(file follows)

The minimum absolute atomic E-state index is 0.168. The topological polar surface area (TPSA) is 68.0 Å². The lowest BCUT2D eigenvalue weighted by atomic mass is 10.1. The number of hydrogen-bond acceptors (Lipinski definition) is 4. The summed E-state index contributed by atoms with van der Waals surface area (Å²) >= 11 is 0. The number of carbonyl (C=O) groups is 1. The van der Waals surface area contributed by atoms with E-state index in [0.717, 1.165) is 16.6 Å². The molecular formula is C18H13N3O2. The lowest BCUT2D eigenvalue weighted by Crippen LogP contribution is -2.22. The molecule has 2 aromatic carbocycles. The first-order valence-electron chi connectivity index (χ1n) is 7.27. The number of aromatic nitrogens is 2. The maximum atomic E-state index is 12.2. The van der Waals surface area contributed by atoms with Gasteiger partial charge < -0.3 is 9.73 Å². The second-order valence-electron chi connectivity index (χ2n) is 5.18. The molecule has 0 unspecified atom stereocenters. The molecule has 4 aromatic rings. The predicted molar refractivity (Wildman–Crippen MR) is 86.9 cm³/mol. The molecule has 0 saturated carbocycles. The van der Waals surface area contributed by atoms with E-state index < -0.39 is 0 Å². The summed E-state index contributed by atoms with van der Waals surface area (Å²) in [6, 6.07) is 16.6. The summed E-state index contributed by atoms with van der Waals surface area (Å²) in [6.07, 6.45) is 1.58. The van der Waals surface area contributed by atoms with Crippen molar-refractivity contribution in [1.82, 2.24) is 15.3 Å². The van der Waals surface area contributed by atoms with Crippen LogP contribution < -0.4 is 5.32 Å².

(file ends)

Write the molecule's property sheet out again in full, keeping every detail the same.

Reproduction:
The minimum absolute atomic E-state index is 0.168. The topological polar surface area (TPSA) is 68.0 Å². The lowest BCUT2D eigenvalue weighted by atomic mass is 10.1. The number of hydrogen-bond acceptors (Lipinski definition) is 4. The summed E-state index contributed by atoms with van der Waals surface area (Å²) >= 11 is 0. The number of carbonyl (C=O) groups is 1. The van der Waals surface area contributed by atoms with E-state index in [0.717, 1.165) is 16.6 Å². The molecular formula is C18H13N3O2. The lowest BCUT2D eigenvalue weighted by Crippen LogP contribution is -2.22. The molecule has 2 aromatic carbocycles. The first-order valence-electron chi connectivity index (χ1n) is 7.27. The number of aromatic nitrogens is 2. The maximum atomic E-state index is 12.2. The van der Waals surface area contributed by atoms with Gasteiger partial charge < -0.3 is 9.73 Å². The second-order valence-electron chi connectivity index (χ2n) is 5.18. The molecule has 0 unspecified atom stereocenters. The molecule has 4 aromatic rings. The predicted molar refractivity (Wildman–Crippen MR) is 86.9 cm³/mol. The molecule has 0 saturated carbocycles. The van der Waals surface area contributed by atoms with E-state index < -0.39 is 0 Å². The summed E-state index contributed by atoms with van der Waals surface area (Å²) in [6, 6.07) is 16.6. The summed E-state index contributed by atoms with van der Waals surface area (Å²) in [6.07, 6.45) is 1.58. The van der Waals surface area contributed by atoms with Crippen molar-refractivity contribution in [1.82, 2.24) is 15.3 Å². The van der Waals surface area contributed by atoms with Crippen LogP contribution < -0.4 is 5.32 Å².